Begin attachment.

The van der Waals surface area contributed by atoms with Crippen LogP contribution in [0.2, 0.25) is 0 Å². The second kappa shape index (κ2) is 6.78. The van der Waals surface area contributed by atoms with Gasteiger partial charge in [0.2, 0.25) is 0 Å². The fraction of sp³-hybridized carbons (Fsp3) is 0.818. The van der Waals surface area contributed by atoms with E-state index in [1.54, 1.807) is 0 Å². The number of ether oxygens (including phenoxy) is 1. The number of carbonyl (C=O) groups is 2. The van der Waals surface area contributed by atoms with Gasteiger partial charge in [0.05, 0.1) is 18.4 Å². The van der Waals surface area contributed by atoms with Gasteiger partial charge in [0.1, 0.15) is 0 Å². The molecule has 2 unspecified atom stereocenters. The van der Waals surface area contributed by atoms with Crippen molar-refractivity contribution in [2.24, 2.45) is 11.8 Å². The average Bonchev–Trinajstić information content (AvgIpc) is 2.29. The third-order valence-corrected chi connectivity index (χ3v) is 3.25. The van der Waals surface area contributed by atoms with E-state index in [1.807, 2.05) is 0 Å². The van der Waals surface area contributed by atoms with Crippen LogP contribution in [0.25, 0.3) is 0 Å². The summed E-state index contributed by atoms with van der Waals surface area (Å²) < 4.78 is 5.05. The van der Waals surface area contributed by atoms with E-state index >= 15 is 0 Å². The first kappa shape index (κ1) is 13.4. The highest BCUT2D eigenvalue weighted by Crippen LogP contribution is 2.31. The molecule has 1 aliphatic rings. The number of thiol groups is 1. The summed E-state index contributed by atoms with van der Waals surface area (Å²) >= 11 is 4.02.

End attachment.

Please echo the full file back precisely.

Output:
The van der Waals surface area contributed by atoms with Crippen LogP contribution in [0.2, 0.25) is 0 Å². The second kappa shape index (κ2) is 6.78. The van der Waals surface area contributed by atoms with Gasteiger partial charge in [0.2, 0.25) is 0 Å². The fraction of sp³-hybridized carbons (Fsp3) is 0.818. The van der Waals surface area contributed by atoms with E-state index in [1.54, 1.807) is 0 Å². The number of ether oxygens (including phenoxy) is 1. The number of carbonyl (C=O) groups is 2. The van der Waals surface area contributed by atoms with Gasteiger partial charge in [0.05, 0.1) is 18.4 Å². The van der Waals surface area contributed by atoms with Gasteiger partial charge in [0.1, 0.15) is 0 Å². The molecule has 2 unspecified atom stereocenters. The van der Waals surface area contributed by atoms with Crippen molar-refractivity contribution in [2.24, 2.45) is 11.8 Å². The average Bonchev–Trinajstić information content (AvgIpc) is 2.29. The third-order valence-corrected chi connectivity index (χ3v) is 3.25. The van der Waals surface area contributed by atoms with E-state index in [1.807, 2.05) is 0 Å². The van der Waals surface area contributed by atoms with Crippen LogP contribution in [0.25, 0.3) is 0 Å². The summed E-state index contributed by atoms with van der Waals surface area (Å²) < 4.78 is 5.05. The van der Waals surface area contributed by atoms with E-state index >= 15 is 0 Å². The first kappa shape index (κ1) is 13.4. The highest BCUT2D eigenvalue weighted by Crippen LogP contribution is 2.31. The molecule has 1 aliphatic rings. The number of thiol groups is 1. The summed E-state index contributed by atoms with van der Waals surface area (Å²) >= 11 is 4.02.